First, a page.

Defense Minister Ryamizard Ryacudu surprised his Australian hosts — and his own colleagues — on Monday with a blunt warning against any attempts to support the Free Papua Movement (OPM) in the country’s easternmost territory.
The former Army chief issued the warning during a joint press conference alongside Foreign Minister Retno LP Marsudi and their respective Australian counterparts, Marise Payne and Julie Bishop.
Without entering into specifics, Ryamizard reminded “other countries” to refrain from encouraging separatist movements in resource-rich Papua, hinting that serious consequences would entail if Indonesia’s position were ignored.
The 64-year-old retired army general, who during his stint as Army chief became notorious for cracking down on separatist movements in Aceh and Papua, appeared to have weighed his comments carefully.
An Australian journalist attempted to ascertain whether Ryamizard was implying that Indonesia suspected its neighbor Australia of interference in Papua, but he would not be drawn. Members of the Australian Green Party, commonly known as the Greens, are vocal supporters of Papuan independence from Indonesia.
“I would like to close on this point. It is a point that is very troubling for Indonesia, because Indonesia never meddles in the affairs of other countries, and likewise, we don’t want others to meddle in ours, or try and divide us. With regard to Papua, certain countries are meddling, and we don’t like it,” Ryamizard told the press briefing.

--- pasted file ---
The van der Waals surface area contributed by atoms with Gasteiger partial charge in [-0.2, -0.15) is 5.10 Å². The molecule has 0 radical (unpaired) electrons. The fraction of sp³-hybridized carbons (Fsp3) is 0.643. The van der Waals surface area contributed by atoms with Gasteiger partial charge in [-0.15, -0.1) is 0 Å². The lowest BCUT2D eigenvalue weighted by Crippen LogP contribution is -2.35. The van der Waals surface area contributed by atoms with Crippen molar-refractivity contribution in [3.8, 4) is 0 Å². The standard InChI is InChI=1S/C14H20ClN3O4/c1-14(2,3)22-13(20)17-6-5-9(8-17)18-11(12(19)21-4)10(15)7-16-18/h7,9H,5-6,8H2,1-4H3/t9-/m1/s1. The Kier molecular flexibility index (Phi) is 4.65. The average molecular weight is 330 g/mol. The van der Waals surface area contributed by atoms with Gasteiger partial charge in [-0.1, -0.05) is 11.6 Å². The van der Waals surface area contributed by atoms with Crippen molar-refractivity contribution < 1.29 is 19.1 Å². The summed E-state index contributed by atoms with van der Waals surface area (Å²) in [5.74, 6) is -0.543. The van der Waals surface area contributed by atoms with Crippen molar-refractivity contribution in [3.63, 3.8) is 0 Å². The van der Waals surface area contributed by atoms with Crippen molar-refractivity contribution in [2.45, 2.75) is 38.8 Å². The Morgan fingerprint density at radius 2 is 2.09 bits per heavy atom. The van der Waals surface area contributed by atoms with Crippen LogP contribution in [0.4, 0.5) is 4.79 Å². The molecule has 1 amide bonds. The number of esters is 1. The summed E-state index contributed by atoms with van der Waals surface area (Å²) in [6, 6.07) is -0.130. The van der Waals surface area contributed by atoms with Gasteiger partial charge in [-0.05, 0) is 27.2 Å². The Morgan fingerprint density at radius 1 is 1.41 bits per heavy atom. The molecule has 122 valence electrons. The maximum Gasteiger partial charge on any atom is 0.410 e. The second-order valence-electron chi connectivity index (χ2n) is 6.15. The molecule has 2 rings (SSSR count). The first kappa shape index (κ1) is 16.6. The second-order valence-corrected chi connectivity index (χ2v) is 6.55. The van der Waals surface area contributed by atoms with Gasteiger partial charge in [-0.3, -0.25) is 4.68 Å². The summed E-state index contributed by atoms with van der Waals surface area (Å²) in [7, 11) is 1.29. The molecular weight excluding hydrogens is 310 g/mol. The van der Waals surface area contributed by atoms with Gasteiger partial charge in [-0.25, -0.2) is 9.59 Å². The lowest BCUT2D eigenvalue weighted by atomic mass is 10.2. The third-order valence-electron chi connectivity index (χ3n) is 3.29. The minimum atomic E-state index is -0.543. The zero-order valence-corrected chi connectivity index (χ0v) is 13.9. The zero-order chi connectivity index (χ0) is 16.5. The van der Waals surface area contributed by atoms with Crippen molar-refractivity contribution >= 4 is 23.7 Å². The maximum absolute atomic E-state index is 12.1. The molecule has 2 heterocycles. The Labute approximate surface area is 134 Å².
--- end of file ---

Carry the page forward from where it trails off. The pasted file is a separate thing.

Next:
“For us, Papua is still part of the Unitary State of the Indonesian Republic. That’s non-negotiable. [The area] from Aceh to Papua is the jurisdiction of Indonesia. There’s no two ways about it. I hope that’s understood,” he went on.
Bishop and Payne subsequently faced questions from reporters as to whether Papua had been a topic of discussion during their meeting with Ryamizard and Retno.
“On the issue of Papua, yes, that was part of our discussions. We had a general discussion about regional issues, about Pacific issues, and Australia restated, as we have done on many occasions, publicly and privately, our unconditional support and respect for Indonesia’s sovereignty in this regard,” Bishop said in her answer.
Retno, meanwhile, told the press briefing that the Indonesian government appreciated Australia’s “bold” and “strong” position on the issue of Papua.
“On Papua, we appreciate very much [the Australian stance]. The position is very bold and it is a strong position of Australia to unconditionally respect the territorial integrity of Indonesia,” Retno said in response to Bishop’s statement.
Later on Monday, Ryamizard clarified his comments, insisting he had not meant to attack Australia and pointing out that his counterpart Payne had emphasized Australia’s respect for Indonesia’s sovereignty.
His remarks, he said, had been an expression of regret directed at Vanuatu, a Pacific nation that openly supports Papuan separatist movements.
“Vanuatu persists in encouraging Melanesian people to reunite. That’s not right, and I disagree with it. This is a unitary nation,” the defense minister said.